It Was You Charlie is now available on iTunes.
The short film seems like something of a right of passage for many filmmakers. Film school is littered with the reels of shorts of varying pretension and it is a learning process for the filmmaker to determine how best to construct and communicate his story. That is not to belittle the short as merely a training ground or classroom exercise, for being able to boil down one’s idea into a contained capsule requires some degree of talent and artistry. However, the short and feature film are like cousins that only see each other on occasion. Expanding to a longer length is not simply an exercise in stretching, but rather an expansion of vision. In It Was You Charlie, writer-director Emmanuel Shirinian shows promise, but still hasn’t quite made the jump.
When we meet Abner (Michael D. Cohen) he is the model of depression. A small man, in all senses of the word, that trudges through life carrying a burden many times larger than himself. He revels in his solitude, working the graveyard shift as a doorman, a stranger to the world. His past is afloat with possibilities, but his own inner demons, jilted by love, and haunted by an accident, leave his present struggling for purpose. But then Abner meets Zoe (Emma Fleury), and things begin to change.
It Was You Charlie would very much like to carry the moniker of dark comedy, but it fails to adequately grasp the nature of its desired outcome. A dark comedy is not merely sadness or hatred mixed with comedy, but rather recognition of the complexity of the world and a chance to revel in it fully. Life is an endlessly messy thing in which laughter and tears often accompany one another, and humor can be derived from the most unexpected of places. A great dark comedy does not shoot for that label, but rather it simply acquires it through its own depiction of events. It tells its story the way it must be told, unafraid of the potentially taboo nature of its very existence. It Was You Charlie misunderstands this point and instead simply hops between the depressive and attempts at humor, leaving the film unbalanced and incomplete.
To the film’s credit, it never betrays any more of its story than it apparently wants to. The viewer is left in the dark, only receiving bits and pieces of Abner’s life as Shirinian sees fit. The problem with this method is that it places so much more stress on the final reveal than the plotcan actually support. By holding its cards so closely to its chest and dragging the viewer along with the unspoken promise that it will all be worth it, it is only delaying the inevitable disappointment. For this is no Las Vegas level magic act, in which the “ta-da” leaves mouths agape. It is much more akin to a child’s talent show, where the audience politely claps as the cards come tumbling from out of the magician’s sleeve. As the puzzle becomes more complex, the film itself begins to be preoccupied with identifying all of the right pieces and places character development and strength of story on the back burner.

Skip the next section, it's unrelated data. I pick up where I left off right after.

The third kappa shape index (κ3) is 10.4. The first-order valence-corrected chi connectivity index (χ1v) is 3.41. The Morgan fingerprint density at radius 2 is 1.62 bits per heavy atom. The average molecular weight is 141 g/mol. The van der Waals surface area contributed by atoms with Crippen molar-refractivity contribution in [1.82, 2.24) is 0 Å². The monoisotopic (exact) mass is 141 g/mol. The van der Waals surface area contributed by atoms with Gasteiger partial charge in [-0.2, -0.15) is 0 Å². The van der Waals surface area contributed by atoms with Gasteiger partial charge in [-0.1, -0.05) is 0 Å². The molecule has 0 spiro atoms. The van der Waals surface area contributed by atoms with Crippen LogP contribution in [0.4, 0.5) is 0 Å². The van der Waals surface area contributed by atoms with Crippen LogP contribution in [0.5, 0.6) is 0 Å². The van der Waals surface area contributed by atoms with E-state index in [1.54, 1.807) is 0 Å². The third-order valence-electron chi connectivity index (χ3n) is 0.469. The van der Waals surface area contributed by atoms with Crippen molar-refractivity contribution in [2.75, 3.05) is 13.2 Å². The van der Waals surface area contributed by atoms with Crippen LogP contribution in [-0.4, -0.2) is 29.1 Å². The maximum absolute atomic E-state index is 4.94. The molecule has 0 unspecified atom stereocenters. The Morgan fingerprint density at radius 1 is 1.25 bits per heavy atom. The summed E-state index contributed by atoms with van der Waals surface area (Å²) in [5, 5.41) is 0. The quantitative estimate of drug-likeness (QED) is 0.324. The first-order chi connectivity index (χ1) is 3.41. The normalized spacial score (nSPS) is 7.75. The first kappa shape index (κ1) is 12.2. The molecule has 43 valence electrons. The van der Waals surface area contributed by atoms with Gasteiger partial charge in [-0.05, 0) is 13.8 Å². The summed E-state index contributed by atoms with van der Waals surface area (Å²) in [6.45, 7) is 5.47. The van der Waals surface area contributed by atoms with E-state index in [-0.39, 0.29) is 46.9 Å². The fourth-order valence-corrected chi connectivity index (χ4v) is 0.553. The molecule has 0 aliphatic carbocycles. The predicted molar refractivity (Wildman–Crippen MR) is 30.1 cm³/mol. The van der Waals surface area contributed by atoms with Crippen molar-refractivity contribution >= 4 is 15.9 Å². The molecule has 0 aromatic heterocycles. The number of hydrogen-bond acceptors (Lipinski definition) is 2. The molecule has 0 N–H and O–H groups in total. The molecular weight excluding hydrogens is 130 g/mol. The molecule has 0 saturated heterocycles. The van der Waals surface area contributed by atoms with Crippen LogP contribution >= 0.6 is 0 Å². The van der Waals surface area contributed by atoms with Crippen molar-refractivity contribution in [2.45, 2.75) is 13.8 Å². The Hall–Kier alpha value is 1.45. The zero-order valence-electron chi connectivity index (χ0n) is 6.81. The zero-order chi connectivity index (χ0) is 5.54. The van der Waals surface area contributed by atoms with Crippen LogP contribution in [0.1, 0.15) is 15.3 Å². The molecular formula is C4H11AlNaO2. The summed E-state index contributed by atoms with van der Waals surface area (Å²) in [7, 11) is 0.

Thankfully, when the film decides to focus on Abner it finds much more success. Michael D. Cohen communicates the character’s emotions effectively and often in a manner that is surprisingly subtle. Cohen reveals an impressive closeness to the character, as if he has lived Abner’s story to some extent and is simply going through the practiced steps of his past. He moves through life like an anxious and depressed Oompa Loompa, laid off by Wonka and desperately yearning for love. The points of the film that choose to focus exclusively on Abner are its best, and further make the extraneous scenes feel like little more than filler. His interactions with his apartment superintendent and a work colleague add nothing of substance to the story and only serve to distract from the ongoing struggle with depression and inability to properly face reality. They exist like odd flights of fancy or separate short films forced into one another like a misshapen Russian nesting doll.
Perhaps this is just an illustration of the film’s struggle for relevancy. Abner’s story, while containing a somewhat complex exploration of depression and accepting the druthers of life, is still rather shallow. As the film flits off onto one of its tangents, it is hard to not think that its writer-director just doesn’t have that much story to tell. It is as if in his attempt to reach feature length, he just began throwing out every idea he had, hoping that some of it would add to a greater whole. The scenes often exist as if independently from one another, differing in tone and grasp with reality to varying extents. It Was You Charlie has some surface level accomplishments that elevate it past the level of timewaster, but its inability to communicate a cohesive and compelling story over the course of its lean runtime leaves it grasping for actual cinematic success. The more you think about it, the more it falls apart.
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